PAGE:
Current Affairs

Lesbian fights asylum case in US

Rachel Charman March 23, 2007
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A Ugandan lesbian has won her appeal to have her deportation from the United States reconsidered.

Olivia Nabulwala, who fled Uganda in 2001 after enduring homophobic violence from her family and others, was at risk of deportation for remaining in the US after her visa had run out.

Joseph Dierkes, the immigration judge in Bloomington who originally dealt with her case, admitted that her story was ‘generally credible’ and he believed that she had suffered abuse, but denied her asylum in October 2005.

The 8th Circuit Court of Appeals ruled that the Board of Immigration Appeals had misapplied the law, and ordered the BIA to revisit the case.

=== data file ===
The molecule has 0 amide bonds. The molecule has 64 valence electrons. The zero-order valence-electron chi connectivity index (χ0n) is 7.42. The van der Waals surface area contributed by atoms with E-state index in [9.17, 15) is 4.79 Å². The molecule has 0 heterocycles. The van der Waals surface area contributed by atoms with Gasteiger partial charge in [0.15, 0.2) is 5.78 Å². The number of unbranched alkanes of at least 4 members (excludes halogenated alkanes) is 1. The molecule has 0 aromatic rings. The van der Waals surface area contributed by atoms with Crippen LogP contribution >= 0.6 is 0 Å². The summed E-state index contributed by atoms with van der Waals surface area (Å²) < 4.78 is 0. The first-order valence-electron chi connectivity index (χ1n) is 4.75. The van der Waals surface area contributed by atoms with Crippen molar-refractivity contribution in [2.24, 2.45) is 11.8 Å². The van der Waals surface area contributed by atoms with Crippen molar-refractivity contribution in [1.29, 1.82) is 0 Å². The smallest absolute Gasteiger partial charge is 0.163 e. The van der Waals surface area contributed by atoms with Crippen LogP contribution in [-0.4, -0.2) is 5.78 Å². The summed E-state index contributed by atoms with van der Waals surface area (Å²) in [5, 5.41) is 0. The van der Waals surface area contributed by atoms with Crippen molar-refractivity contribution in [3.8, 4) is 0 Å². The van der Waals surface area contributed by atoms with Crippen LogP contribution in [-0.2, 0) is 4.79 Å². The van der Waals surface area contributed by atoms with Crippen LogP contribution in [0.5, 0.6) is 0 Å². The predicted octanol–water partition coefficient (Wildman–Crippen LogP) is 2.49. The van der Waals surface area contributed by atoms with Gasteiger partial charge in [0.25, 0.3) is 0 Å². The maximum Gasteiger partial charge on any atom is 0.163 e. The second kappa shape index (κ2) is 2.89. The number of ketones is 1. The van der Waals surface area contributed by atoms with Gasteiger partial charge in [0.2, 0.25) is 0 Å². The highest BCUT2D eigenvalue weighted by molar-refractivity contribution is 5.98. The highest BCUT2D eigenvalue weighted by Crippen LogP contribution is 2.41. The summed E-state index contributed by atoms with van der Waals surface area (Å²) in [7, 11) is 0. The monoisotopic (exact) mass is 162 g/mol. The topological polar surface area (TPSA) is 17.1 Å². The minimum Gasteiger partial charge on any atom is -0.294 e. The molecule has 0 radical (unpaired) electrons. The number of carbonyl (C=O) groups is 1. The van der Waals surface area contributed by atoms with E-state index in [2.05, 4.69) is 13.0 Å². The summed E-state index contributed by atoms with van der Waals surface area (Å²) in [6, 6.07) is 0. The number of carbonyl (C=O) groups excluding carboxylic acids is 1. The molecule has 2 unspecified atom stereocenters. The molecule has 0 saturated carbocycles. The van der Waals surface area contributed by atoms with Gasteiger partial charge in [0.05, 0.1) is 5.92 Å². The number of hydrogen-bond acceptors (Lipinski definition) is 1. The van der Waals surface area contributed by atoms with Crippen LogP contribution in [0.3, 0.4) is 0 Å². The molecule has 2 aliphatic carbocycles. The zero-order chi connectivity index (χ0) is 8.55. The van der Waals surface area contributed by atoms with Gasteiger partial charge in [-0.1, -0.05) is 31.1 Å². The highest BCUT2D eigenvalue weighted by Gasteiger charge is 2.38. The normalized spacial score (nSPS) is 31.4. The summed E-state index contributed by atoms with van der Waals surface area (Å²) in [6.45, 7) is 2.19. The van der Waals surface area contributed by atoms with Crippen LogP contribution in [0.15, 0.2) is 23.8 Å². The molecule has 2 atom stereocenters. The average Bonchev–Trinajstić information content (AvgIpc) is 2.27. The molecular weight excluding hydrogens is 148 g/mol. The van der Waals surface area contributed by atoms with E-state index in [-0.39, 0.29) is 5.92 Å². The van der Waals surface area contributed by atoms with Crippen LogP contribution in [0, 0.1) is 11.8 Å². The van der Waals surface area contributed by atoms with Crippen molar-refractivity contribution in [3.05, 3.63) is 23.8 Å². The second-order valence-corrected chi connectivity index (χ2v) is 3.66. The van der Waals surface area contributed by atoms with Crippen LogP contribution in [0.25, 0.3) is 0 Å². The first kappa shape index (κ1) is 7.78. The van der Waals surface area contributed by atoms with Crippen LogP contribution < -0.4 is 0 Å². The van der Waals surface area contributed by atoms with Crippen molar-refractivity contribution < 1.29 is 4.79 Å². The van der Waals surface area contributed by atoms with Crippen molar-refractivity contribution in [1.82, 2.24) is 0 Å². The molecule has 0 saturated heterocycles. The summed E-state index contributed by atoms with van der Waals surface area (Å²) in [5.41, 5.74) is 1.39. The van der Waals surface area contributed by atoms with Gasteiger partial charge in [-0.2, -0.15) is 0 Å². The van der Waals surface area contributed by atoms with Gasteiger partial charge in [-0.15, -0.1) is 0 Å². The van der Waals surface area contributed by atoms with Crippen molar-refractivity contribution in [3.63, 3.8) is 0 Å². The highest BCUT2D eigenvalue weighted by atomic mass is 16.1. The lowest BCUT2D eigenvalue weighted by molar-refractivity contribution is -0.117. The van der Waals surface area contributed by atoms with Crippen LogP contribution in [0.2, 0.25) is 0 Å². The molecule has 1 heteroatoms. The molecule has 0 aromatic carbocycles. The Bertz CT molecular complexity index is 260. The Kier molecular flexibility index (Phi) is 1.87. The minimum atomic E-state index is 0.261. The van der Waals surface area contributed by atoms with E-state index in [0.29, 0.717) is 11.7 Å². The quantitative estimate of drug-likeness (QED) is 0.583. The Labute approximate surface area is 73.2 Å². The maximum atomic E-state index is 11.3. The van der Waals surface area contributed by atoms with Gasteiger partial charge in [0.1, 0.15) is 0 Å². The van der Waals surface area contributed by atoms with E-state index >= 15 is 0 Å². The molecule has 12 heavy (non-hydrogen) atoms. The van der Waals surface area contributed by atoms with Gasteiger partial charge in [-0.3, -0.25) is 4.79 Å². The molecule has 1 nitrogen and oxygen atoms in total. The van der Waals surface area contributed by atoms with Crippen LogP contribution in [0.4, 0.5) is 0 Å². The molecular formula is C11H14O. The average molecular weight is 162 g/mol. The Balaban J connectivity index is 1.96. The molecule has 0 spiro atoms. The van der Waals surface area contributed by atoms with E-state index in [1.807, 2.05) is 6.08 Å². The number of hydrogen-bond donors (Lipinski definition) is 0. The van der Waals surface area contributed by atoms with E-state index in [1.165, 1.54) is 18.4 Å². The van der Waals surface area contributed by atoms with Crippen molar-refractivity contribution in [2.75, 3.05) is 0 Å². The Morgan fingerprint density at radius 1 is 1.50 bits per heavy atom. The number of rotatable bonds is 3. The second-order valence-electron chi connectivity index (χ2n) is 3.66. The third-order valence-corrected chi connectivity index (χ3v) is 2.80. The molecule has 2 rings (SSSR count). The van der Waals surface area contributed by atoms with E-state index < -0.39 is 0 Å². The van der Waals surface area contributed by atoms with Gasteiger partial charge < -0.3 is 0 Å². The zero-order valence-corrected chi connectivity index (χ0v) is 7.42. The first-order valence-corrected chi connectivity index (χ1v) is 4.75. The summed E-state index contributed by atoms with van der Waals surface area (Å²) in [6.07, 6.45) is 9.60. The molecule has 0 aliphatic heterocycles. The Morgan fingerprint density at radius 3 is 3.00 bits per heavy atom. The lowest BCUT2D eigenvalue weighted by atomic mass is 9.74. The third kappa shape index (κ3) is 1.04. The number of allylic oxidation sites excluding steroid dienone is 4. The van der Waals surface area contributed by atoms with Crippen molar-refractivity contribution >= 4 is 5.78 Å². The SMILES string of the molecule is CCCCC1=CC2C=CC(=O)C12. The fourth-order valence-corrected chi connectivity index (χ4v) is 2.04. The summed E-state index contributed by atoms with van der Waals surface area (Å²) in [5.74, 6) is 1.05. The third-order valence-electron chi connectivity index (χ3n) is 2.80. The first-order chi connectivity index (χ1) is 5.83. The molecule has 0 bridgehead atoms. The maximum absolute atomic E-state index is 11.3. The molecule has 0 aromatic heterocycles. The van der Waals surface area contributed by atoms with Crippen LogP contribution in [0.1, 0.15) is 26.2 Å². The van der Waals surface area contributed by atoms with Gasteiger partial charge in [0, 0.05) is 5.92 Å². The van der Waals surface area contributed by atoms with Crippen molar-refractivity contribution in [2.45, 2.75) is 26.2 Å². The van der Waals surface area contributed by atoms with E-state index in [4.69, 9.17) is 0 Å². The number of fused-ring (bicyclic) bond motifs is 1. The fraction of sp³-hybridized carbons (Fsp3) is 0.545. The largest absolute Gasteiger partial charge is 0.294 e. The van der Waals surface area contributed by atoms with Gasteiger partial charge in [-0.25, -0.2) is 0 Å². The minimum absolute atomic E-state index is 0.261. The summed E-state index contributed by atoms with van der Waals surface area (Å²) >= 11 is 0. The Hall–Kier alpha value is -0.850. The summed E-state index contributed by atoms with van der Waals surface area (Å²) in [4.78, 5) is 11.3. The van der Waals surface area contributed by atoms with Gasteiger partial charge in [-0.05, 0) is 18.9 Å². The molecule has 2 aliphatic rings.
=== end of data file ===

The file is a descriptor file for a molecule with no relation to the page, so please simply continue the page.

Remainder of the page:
The panel also noted that homosexuals have the right to asylum because of persecution, or a well-founded fear of persecution, in their country of origin.

Nabulwala’s counsel argued that contrary to Dierkes’ decision:

“Olivia is entitled to asylum because, although her persecution was primarily at the hands of private individuals, the Ugandan government has demonstrated an inability or unwillingness to control those individuals.”

Nabulwala said she had been a victim of several violent attacks; her aunt had physically abused her after she came out to her family; she was hospitalised after an angry mob attacked her at a lesbian rights group meeting; and two relatives arranged for her to be raped by a stranger.

The Ugandan government is hostile towards homosexuality.

In 2005, it passed an amendment that criminalized same-sex marriages.

According to, gays and lesbians face the threat of torture in some detention centres, and being found “guilty” of homosexual practices can be punished with life imprisonment.

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